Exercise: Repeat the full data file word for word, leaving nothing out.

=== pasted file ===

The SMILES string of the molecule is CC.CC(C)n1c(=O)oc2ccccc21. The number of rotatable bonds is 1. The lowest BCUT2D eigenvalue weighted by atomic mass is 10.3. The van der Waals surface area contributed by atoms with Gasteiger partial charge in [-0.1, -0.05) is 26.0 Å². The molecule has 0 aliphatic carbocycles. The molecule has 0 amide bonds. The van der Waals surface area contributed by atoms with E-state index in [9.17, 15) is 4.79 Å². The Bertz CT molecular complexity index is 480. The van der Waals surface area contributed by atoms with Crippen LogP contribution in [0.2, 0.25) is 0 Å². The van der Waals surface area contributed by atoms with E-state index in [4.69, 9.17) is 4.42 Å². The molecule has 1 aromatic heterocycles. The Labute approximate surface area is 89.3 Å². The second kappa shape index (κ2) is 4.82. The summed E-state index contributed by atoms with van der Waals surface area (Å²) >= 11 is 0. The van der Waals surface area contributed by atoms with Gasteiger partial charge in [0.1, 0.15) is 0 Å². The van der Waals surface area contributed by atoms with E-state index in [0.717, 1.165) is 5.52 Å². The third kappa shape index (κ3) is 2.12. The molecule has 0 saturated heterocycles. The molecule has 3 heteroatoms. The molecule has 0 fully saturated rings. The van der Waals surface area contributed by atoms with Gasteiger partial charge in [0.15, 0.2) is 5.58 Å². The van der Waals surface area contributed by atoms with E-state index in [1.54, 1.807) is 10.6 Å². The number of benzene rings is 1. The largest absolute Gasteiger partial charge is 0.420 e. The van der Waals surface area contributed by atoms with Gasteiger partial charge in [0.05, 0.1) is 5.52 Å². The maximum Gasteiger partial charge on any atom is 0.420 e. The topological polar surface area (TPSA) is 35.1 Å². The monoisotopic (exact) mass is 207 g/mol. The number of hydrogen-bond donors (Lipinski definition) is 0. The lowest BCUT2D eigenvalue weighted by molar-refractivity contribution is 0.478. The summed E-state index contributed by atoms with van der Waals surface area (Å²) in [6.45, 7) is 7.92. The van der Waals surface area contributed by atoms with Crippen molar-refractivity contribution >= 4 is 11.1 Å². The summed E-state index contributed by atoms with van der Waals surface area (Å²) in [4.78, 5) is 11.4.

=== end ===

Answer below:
The SMILES string of the molecule is CC.CC(C)n1c(=O)oc2ccccc21. The number of rotatable bonds is 1. The lowest BCUT2D eigenvalue weighted by atomic mass is 10.3. The van der Waals surface area contributed by atoms with Gasteiger partial charge in [-0.1, -0.05) is 26.0 Å². The molecule has 0 aliphatic carbocycles. The molecule has 0 amide bonds. The van der Waals surface area contributed by atoms with E-state index in [9.17, 15) is 4.79 Å². The Bertz CT molecular complexity index is 480. The van der Waals surface area contributed by atoms with Crippen LogP contribution in [0.2, 0.25) is 0 Å². The van der Waals surface area contributed by atoms with E-state index in [4.69, 9.17) is 4.42 Å². The molecule has 1 aromatic heterocycles. The Labute approximate surface area is 89.3 Å². The second kappa shape index (κ2) is 4.82. The summed E-state index contributed by atoms with van der Waals surface area (Å²) >= 11 is 0. The van der Waals surface area contributed by atoms with Gasteiger partial charge in [0.1, 0.15) is 0 Å². The van der Waals surface area contributed by atoms with E-state index in [0.717, 1.165) is 5.52 Å². The third kappa shape index (κ3) is 2.12. The molecule has 0 saturated heterocycles. The molecule has 3 heteroatoms. The molecule has 0 fully saturated rings. The van der Waals surface area contributed by atoms with Gasteiger partial charge in [0.15, 0.2) is 5.58 Å². The van der Waals surface area contributed by atoms with E-state index in [1.54, 1.807) is 10.6 Å². The number of benzene rings is 1. The largest absolute Gasteiger partial charge is 0.420 e. The van der Waals surface area contributed by atoms with Gasteiger partial charge in [0.05, 0.1) is 5.52 Å². The maximum Gasteiger partial charge on any atom is 0.420 e. The topological polar surface area (TPSA) is 35.1 Å². The monoisotopic (exact) mass is 207 g/mol. The number of hydrogen-bond donors (Lipinski definition) is 0. The lowest BCUT2D eigenvalue weighted by molar-refractivity contribution is 0.478. The summed E-state index contributed by atoms with van der Waals surface area (Å²) in [6.45, 7) is 7.92. The van der Waals surface area contributed by atoms with Crippen molar-refractivity contribution >= 4 is 11.1 Å². The summed E-state index contributed by atoms with van der Waals surface area (Å²) in [4.78, 5) is 11.4.